The new New Republic features a cover story about Sen. Rand Paul (R-Ky.), and "it's certainly got people talking," says James Carroll at the Louisville, Ky., Courier-Journal. Not so much for Julia Ioffe's article itself — which, though sold on the cover as "The Real Rand Paul (Can't Be Trusted)," actually "is pretty favorable to Paul," Carroll notes — or even the fact that Paul sat down with a liberal-leaning magazine.

No, it's the cover photo:

The tie, the plaid suit, the expression, the lighting — all are kind of strange, thanks to Paul's taste in clothing and the aesthetics of photographer Platon Antoniou. But the focus of the conversation is Paul's left hand, specifically his crossed fingers.

New Republic editor Noah Scheiber was quick to dispel one rumor:

The cover is so remarkable, The New Republic even ran an interview with Platon about photographing Paul. When the senator entered the room for the shoot, Platon says, "he was very defensive."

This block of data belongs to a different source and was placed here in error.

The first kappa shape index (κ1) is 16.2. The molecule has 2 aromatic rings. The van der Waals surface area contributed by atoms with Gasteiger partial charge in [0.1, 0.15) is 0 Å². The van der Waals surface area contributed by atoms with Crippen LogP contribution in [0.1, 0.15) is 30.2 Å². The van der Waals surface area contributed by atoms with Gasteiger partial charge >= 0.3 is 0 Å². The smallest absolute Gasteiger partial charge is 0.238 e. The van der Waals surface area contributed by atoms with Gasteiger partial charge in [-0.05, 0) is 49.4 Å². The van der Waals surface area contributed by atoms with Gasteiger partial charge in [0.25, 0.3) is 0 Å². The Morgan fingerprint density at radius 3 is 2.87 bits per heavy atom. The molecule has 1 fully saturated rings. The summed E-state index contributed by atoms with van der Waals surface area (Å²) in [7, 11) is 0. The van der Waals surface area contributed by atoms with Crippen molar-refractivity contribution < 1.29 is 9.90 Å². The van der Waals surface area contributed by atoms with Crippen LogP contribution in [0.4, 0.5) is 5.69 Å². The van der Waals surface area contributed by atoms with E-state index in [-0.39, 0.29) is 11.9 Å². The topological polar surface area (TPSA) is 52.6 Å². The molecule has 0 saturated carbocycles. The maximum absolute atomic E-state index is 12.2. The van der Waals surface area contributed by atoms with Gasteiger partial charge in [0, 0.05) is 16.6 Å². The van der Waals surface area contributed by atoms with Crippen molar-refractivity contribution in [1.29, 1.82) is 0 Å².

[B]ut I appreciate how he feels. Anyone who has their picture taken knows it's a slightly uncomfortable idea to begin with.... Dealing with an unknown quantity like a photographer — who's going to be capturing that brand — you're working with someone who you don't trust. It's a very difficult thing to do. On top of that, Senator Paul was probably convinced that any serious portrait photographer is not really going to be a member of the Tea Party movement. So it's a loaded situation all around. [New Republic]

Platon reportedly didn't even notice the crossed finger until he was going through the proofs, long after the shoot was over. Paul hasn't explained what he was thinking, but even he has gotten in on the fun, posting this poll on his Facebook page:

"So why was Paul crossing his fingers?" says Tim Murphy at Mother Jones.

As some Internet commenters have observed, there may be deeper significance to this "good luck" hand gesture. The crossed fingers have traditionally been used by POWs trotted out for propaganda purposes to indicate that the subject is participating under duress. Perhaps Paul was embracing the role he's carved out in Washington from day one — that of a conservative freedom fighter deep in enemy territory. [Mother Jones]

The only person who can clear up this incredibly unimportant mystery is Paul himself. But he's probably best served just letting people speculate — it's more fun for everyone, and a little mystery is the spice of all speculative presidential campaigns.